Botrytis: Gray mold can appear on the fruit at any stage. Lesions develop near the stem end or on the side of the fruit touching other decayed fruit, soil, or standing water. Berries may become cottony white while flowers turn brown. Crown rot attacks plants where the leaves and flowers attach to the crown of the plant at the soil line. Burpee Recommends: Plant in raised beds, use plastic mulch to prevent the berries from touching the soil. Do not water overhead. Space plants appropriately to create good air circulation. Remove weeds that overcrowd plants and may spread the disease. Remove moldy fruit. Be sure not to bury the crown of the plant when planting.

                                    Powdery Mildew: This fungus disease occurs on the top of the leaves in humid weather conditions. The leaves appear to have a whitish or greyish surface and may curl. Burpee Recommends: Avoid powdery mildew by providing good air circulation for the plants by good spacing and pruning. Contact your Cooperative Extension Service for fungicide recommendations.

                                    Red Stele: This soil borne fungus attacks roots making them rot and unable to take up water and nutrients from the soil. When the root is cut lengthwise the core is red. Severely diseased plants have young leaves that are blue-green and older ones that are red, yellow or orange. Burpee Recommends: Remove infected plants and destroy them. Make sure your plants have adequate drainage. Plant resistant varieties. Do not plant strawberries where the disease has occurred.

                                    Verticillium wilt: First seen on leaves in late spring after fruit production has begun. Leaves turn brown along margins and between veins. Leaves will wilt and dry up as the disease progresses. Burpee Recommends: Rotate crops and do not plant strawberries in a bed that held crucifers, cucurbits, eggplant, tomato, potato, or mint in prior years.

                                    Common Pest and Cultural Problems

                                    Aphids: Greenish, red, black or peach colored sucking insects can spread disease as they feed on the undersides of leaves. They leave a sticky residue on foliage that attracts ants. Burpee Recommends: Introduce or attract natural predators into your garden such as lady beetles and wasps who feed on aphids. You can also wash them off with a strong spray, or use an insecticidal soap.

                                    Lygus Bugs (Tarnished Plant Bug): Lygus bugs are ¼ inch long and are green or brown with yellow markings. Nymphs are flightless and smaller than the adults. They suck on stem tips and flower buds and inject a toxic that deforms roots, stems and ruins flowers. Burpee Recommends: Because lygus bugs over winter in garden debris, remove all debris after the first frost. Contact your Cooperative Extension Service for insecticide recommendations.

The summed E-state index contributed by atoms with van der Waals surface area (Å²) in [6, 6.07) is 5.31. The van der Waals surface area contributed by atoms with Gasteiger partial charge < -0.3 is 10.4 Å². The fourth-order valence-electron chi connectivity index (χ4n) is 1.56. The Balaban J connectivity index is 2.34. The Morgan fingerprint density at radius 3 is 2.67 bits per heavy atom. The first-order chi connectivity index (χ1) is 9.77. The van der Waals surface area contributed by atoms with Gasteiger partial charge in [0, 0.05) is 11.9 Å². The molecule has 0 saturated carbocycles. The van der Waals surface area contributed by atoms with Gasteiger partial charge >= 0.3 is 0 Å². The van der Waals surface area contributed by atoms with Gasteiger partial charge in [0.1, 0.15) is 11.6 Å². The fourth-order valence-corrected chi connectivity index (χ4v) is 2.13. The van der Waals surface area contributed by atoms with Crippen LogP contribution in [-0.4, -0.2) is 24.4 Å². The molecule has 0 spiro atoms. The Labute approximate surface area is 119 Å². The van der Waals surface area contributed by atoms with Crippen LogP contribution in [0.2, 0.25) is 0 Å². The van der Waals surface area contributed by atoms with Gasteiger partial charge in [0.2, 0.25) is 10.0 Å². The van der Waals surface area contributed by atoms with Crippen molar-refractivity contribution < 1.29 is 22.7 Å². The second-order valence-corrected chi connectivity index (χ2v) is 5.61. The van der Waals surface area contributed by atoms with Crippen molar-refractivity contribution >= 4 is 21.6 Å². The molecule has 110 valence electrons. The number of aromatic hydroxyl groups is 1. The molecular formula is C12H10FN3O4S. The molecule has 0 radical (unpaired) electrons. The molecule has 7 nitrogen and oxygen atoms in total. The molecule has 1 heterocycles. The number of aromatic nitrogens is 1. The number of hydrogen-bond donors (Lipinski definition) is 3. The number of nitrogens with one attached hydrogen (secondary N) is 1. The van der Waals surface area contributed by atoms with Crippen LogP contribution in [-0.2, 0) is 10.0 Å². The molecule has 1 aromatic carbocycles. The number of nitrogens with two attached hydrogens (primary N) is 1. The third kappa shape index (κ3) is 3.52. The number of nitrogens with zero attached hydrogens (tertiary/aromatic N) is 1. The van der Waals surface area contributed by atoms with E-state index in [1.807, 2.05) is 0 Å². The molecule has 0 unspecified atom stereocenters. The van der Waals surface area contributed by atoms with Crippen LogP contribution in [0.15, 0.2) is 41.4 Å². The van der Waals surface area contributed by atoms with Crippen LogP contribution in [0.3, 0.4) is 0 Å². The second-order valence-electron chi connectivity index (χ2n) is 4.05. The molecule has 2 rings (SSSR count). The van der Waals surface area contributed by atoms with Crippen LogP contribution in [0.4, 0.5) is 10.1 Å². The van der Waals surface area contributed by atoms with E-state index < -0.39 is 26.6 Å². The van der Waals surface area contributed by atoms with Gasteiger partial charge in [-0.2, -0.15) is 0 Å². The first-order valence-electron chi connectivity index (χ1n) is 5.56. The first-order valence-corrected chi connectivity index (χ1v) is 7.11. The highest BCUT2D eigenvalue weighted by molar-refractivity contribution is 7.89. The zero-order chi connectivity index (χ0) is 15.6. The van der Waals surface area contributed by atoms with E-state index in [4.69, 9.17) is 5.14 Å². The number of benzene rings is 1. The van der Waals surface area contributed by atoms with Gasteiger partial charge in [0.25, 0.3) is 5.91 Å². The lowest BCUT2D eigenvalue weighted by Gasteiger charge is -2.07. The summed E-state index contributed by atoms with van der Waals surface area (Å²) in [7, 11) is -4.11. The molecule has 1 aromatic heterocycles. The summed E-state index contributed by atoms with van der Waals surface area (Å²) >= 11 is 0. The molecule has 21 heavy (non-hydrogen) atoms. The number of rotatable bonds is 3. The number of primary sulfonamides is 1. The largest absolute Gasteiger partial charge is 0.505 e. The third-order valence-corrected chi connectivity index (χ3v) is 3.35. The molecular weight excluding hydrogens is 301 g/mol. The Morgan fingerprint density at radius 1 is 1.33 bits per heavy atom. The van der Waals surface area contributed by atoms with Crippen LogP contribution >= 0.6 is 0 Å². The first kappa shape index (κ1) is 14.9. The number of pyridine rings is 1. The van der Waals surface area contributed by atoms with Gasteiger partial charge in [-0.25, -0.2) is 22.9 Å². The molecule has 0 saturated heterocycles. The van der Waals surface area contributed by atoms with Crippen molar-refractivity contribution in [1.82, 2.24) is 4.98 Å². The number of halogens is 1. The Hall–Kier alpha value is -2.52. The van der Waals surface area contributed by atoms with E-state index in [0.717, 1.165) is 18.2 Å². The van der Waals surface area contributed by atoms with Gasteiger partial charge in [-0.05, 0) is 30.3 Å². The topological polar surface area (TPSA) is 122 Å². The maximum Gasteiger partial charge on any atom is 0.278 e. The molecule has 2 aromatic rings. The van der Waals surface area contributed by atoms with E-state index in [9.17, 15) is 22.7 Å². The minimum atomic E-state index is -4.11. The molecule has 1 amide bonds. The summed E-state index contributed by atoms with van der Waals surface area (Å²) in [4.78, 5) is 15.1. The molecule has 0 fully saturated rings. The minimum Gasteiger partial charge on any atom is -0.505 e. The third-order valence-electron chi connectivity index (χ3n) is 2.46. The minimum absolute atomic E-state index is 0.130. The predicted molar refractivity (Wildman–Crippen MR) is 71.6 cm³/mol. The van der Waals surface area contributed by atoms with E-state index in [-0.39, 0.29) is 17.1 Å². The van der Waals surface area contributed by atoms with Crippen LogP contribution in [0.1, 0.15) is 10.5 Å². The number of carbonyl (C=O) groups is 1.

Slugs: These pests leave large holes in the foliage or eat leaves entirely. They leave a slime trail, feed at night and are mostly a problem in damp weather. Burpee Recommends: Hand pick, at night if possible. You can try attracting the slugs to traps either using cornmeal or beer. For a beer trap, dig a hole in the ground and place a large cup or bowl into the hole; use something that has steep sides so that the slugs can’t crawl back out when they’re finished. Fill the bowl about ¾ of the way full with beer, and let it sit overnight. In the morning, the bowl should be full of drowned slugs that can be dumped out for the birds to eat. For a cornmeal trap, put a tablespoon or two of cornmeal in a jar and put it on its side near the plants. Slugs are attracted to the scent but they cannot digest it and it will kill them. You can also try placing a barrier around your plants of diatomaceous earth or even coffee grounds. They cannot crawl over these.

                                    Spittlebugs: These hopping insects protect themselves from predators with a white foam while the young insects feed on the leaves and stems. When the insects emerge they are hoppers with large “froggy” eyes. There is only one generation each year but the larvae can hatch over a period of several weeks as the eggs were laid in the fall. Burpee Recommends: To control wash the foam off with a strong water spray. This will usually also kill the larvae. Do this once or twice a week for as long as needed. The damage is usually minimal.

                                    Strawberry Crown Borer: Larvae are white with brown heads and feed on the crown and root tissue of plants. Adults are black with two to three bright yellow bands. If infested, plants will wilt and become stunted. Strawberry foliage will turn red. Plants will separate from the roots when pulled. Burpee Recommends: Removal of damaged plants or prune out infestations. Clean debris under and around plants.

                                    Will I get fruit this year? While you can, it is best to remove all flowers until June. June-bearing strawberries should not be allowed to produce a crop the first year; Day-Neutral strawberries may be allowed to develop a fall crop.

                                    Do I need more than one variety? No, they are self-fruitful.

                                    Why is my ‘Purple Wonder’ strawberry red and not purple? It is not ripe yet, it will start out red but mature to purple.

                                    Can I grow strawberries in a greenhouse? Our strawberry varieties require a cold period in order to produce fruit so they are not recommended for greenhouses or tropical climates.

                                    Can I grow strawberries in containers? Yes strawberries are great for containers, especially pyramid gardens or strawberry jars.

                                    See also  Nirvana seeds